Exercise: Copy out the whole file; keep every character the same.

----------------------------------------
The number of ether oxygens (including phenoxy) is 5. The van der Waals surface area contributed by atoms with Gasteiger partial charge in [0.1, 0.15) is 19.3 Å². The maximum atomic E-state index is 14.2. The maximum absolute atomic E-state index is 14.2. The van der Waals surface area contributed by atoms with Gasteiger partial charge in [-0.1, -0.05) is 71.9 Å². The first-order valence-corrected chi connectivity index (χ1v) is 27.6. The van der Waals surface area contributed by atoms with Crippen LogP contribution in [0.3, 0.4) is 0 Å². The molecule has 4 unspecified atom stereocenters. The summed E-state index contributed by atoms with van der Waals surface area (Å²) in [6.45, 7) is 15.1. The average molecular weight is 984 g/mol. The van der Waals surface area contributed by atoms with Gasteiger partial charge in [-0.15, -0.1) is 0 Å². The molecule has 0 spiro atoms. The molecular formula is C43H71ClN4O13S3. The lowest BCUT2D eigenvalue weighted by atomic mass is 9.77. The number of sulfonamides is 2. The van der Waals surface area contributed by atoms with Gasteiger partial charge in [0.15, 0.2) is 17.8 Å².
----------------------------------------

The number of ether oxygens (including phenoxy) is 5. The van der Waals surface area contributed by atoms with Gasteiger partial charge in [0.1, 0.15) is 19.3 Å². The maximum atomic E-state index is 14.2. The maximum absolute atomic E-state index is 14.2. The van der Waals surface area contributed by atoms with Gasteiger partial charge in [-0.1, -0.05) is 71.9 Å². The first-order valence-corrected chi connectivity index (χ1v) is 27.6. The van der Waals surface area contributed by atoms with Crippen LogP contribution in [0.3, 0.4) is 0 Å². The molecule has 4 unspecified atom stereocenters. The summed E-state index contributed by atoms with van der Waals surface area (Å²) in [6.45, 7) is 15.1. The average molecular weight is 984 g/mol. The van der Waals surface area contributed by atoms with Gasteiger partial charge in [-0.15, -0.1) is 0 Å². The molecule has 0 spiro atoms. The molecular formula is C43H71ClN4O13S3. The lowest BCUT2D eigenvalue weighted by atomic mass is 9.77. The number of sulfonamides is 2. The van der Waals surface area contributed by atoms with Gasteiger partial charge in [0.15, 0.2) is 17.8 Å².